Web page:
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The Irish tour not only produced a tense contest, but the off-the-field drama and All Black failings have given rugby analysts lots to write about.
There are not just the woes of the national team and questions about the coaches and the captain exercising angst, there are also the challenges of head knocks, the state of the game at lower levels and the frequent interruptions to what should be a flowing game.
The first half of the second test in Dunedin lasted 57 minutes with all the referrals and injuries. Add time around reset scrums and the amount of bashing up and it is no wonder many are lamenting. Penalty kicks to the corner and rolling mauls hardly showcase what can be an open running game.
The dynamic and dramatic State of Origin decider in Queensland was a salutary contrast.
In this winter of discontent — the Covid surge, weather woes, inflation and a divided society — rugby’s woes have proved a useful distraction. It’s a shame, though, that that news is also black or at least a dark grey.
It just shouldn’t happen. The northern hemisphere teams should not come to these shores in the middle of our season and prove substantially better.
The Irish should not be more organised and stronger at scrums, lineouts and breakdowns. The All Blacks should
not look like a collection of individuals and should never concede four well-constructed tries in the third test decider.
Ireland achieved its cohesion and success with a minority of the ball. The All Blacks’ defence of the rolling maul was embarrassing.
While the All Blacks might lack the stock of stellar players of the recent past and are weak at prop, they do have talent in most positions. Crucial, of course, is how they come together, how they are coached, how mentally attuned everyone is. After all, three players in the highly effective Irish backline were in fact New Zealanders who did not quite make the very top in this country.
The aftermath of the third test and last week’s conjecture and criticism kept the All Blacks in the headlines.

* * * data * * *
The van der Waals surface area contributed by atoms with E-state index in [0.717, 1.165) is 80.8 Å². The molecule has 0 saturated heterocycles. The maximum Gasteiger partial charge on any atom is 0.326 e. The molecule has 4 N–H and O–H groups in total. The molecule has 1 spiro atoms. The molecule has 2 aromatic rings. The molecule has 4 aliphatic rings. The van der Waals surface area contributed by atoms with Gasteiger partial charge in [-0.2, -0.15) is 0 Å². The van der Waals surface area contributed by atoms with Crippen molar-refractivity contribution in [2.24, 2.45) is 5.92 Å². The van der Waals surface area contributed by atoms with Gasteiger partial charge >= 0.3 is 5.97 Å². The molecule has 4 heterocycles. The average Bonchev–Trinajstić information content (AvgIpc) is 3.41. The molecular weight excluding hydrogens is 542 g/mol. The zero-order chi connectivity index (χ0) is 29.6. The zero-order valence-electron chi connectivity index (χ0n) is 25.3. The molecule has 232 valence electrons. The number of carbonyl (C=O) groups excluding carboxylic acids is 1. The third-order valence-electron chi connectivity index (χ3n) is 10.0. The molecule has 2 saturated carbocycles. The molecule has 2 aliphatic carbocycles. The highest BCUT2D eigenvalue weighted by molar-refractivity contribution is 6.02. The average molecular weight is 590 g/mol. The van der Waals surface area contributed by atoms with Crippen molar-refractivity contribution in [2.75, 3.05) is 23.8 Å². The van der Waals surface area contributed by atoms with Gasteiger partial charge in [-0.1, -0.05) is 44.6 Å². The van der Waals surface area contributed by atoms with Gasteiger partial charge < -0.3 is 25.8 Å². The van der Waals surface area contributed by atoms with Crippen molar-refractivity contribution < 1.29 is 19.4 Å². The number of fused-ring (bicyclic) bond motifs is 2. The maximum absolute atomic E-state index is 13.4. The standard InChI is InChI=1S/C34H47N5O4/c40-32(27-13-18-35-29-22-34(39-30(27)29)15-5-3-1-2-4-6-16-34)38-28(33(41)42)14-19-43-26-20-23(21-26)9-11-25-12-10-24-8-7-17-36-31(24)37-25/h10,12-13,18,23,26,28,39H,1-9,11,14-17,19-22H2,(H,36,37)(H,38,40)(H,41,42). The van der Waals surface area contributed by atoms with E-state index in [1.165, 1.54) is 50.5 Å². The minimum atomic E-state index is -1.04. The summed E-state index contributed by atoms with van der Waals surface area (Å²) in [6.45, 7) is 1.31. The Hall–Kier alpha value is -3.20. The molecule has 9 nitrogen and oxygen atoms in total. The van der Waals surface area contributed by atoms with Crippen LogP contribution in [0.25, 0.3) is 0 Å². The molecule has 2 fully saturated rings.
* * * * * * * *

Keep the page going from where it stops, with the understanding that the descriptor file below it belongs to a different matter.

The cancelled media conference, speculation about under-siege coach Ian Foster and questions about his coaching team and the captain were all topics discussed and dissected.
New Zealand Rugby, which appointed Foster rather than the super-successful Scott Robertson, again showed its innate conservatism and its determination not to admit it was wrong. Two assistant coaches have been the only casualties.
Less than 14 months from the next World Cup All Black prospects have never looked so dire. The team has slipped to an unprecedented fourth in world rankings, and the three above are all on the All Blacks’ side of the draw. It has lost four of its last five tests, and prospects for South Africa are tough.
Still, as they say, the darkest hours precede dawn. There are, perversely, positives in the struggles.
There are all those for whom rugby is boorish, arrogant or irrelevant. They, at least, can enjoy a certain Schadenfreude, a pleasure in the woes.
There is potential for quite some redemption story. The All Blacks and Ian Foster could beat expectations, conquer the odds and start winning and maybe even, as an underdog, win the World Cup.
The tension of sport entails uncertainty. Easy and expected victories do not set pulses racing. All Black supporters can now relish wracked nerves.
The rugby world can also revel in a more even playing field, in more matches when the outcomes are more unpredictable.